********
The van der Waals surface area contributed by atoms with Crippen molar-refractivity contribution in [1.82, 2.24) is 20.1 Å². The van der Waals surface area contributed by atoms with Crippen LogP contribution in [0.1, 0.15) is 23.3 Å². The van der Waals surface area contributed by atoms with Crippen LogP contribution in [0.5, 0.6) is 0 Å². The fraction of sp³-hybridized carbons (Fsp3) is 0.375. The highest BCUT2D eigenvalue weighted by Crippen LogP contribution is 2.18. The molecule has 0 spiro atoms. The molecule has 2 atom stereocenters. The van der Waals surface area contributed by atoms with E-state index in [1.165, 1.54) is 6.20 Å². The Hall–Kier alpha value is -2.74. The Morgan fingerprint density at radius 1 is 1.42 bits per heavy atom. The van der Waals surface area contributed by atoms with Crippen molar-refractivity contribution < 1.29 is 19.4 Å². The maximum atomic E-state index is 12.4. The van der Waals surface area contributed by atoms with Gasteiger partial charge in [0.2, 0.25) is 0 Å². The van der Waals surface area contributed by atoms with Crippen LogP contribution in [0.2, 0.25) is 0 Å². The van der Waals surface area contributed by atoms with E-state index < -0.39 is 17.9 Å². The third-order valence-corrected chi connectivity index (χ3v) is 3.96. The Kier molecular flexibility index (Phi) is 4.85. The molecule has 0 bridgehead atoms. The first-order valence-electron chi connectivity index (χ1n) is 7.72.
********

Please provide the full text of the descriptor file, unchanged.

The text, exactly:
The van der Waals surface area contributed by atoms with Crippen molar-refractivity contribution in [1.82, 2.24) is 20.1 Å². The van der Waals surface area contributed by atoms with Crippen LogP contribution in [0.1, 0.15) is 23.3 Å². The van der Waals surface area contributed by atoms with Crippen LogP contribution in [0.5, 0.6) is 0 Å². The fraction of sp³-hybridized carbons (Fsp3) is 0.375. The highest BCUT2D eigenvalue weighted by Crippen LogP contribution is 2.18. The molecule has 0 spiro atoms. The molecule has 2 atom stereocenters. The van der Waals surface area contributed by atoms with E-state index in [1.165, 1.54) is 6.20 Å². The Hall–Kier alpha value is -2.74. The Morgan fingerprint density at radius 1 is 1.42 bits per heavy atom. The van der Waals surface area contributed by atoms with Crippen molar-refractivity contribution < 1.29 is 19.4 Å². The maximum atomic E-state index is 12.4. The van der Waals surface area contributed by atoms with Gasteiger partial charge in [0.2, 0.25) is 0 Å². The van der Waals surface area contributed by atoms with Crippen LogP contribution in [0.2, 0.25) is 0 Å². The van der Waals surface area contributed by atoms with E-state index < -0.39 is 17.9 Å². The third-order valence-corrected chi connectivity index (χ3v) is 3.96. The Kier molecular flexibility index (Phi) is 4.85. The molecule has 0 bridgehead atoms. The first-order valence-electron chi connectivity index (χ1n) is 7.72.